Pay raises hover at 2.8 percent this year, 2.9 percent next year

Updated: 2013-07-17T02:59:41Z


The Kansas City Star

U.S. employers are “staying the course,” according to a new survey of pay increases planned for 2014.

A Mercer survey released Tuesday said employee raises averaged 2.8 percent this year and won’t change much next year. A 2.9 percent average is expected.

Raises averaged 2.7 percent in 2012 and 2011.

The survey also noted that salary increases for top-performing employees — identified as about 7 percent of the workforce — will rise higher as companies pay top talent more in an effort to keep them on staff.

“Employers recognize that their greatest challenge is to retain their top performers to avoid post-recessionary flight of these valuable assets,” said Jeanie Adkins, an executive with Mercer’s rewards practice. “This includes providing higher pay increases along with other non-cash rewards such as training opportunities and career development.”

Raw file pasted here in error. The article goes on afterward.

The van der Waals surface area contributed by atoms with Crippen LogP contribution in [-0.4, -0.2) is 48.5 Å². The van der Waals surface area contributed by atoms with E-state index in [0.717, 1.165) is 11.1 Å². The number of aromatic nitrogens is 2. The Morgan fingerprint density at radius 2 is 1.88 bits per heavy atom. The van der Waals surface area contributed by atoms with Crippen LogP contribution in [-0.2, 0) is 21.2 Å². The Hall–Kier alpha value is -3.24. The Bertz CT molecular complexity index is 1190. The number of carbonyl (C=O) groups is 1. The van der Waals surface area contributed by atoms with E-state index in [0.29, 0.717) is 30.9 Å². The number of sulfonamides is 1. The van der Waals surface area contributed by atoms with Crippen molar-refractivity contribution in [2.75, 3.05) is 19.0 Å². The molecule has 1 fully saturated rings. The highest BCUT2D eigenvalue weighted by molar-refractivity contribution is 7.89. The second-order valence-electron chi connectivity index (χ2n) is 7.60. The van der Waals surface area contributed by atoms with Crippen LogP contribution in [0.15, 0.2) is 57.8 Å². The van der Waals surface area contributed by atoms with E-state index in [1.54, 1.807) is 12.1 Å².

Highest-performing employees earned average base pay increases of 4.6 percent in 2013, compared with 2.6 percent for average performers and 0.2 percent for the lowest performers.

The survey produced every indication that pay-for-performance is “alive and well” as a compensation practice, the company said.

Mercer’s pay survey, which has been conducted for more than 20 years, reaches 1,500 midsize and large employers nationally, accounting for about 13 million workers.

Survey results are given for five categories of employment: executive, management, professional (sales and non-sales), office/clerical/technician, and trades/production/service. Details are available at

To reach Diane Stafford, call 816-234-4359 or send email to

Deal Saver Subscribe today!


The Kansas City Star is pleased to provide this opportunity to share information, experiences and observations about what's in the news. Some of the comments may be reprinted elsewhere on the site or in the newspaper. We encourage lively, open debate on the issues of the day, and ask that you refrain from profanity, hate speech, personal comments and remarks that are off point. Thank you for taking the time to offer your thoughts.

The Kansas City Star uses Facebook's commenting system. You need to log in with a Facebook account in order to comment. If you have questions about commenting with your Facebook account, click here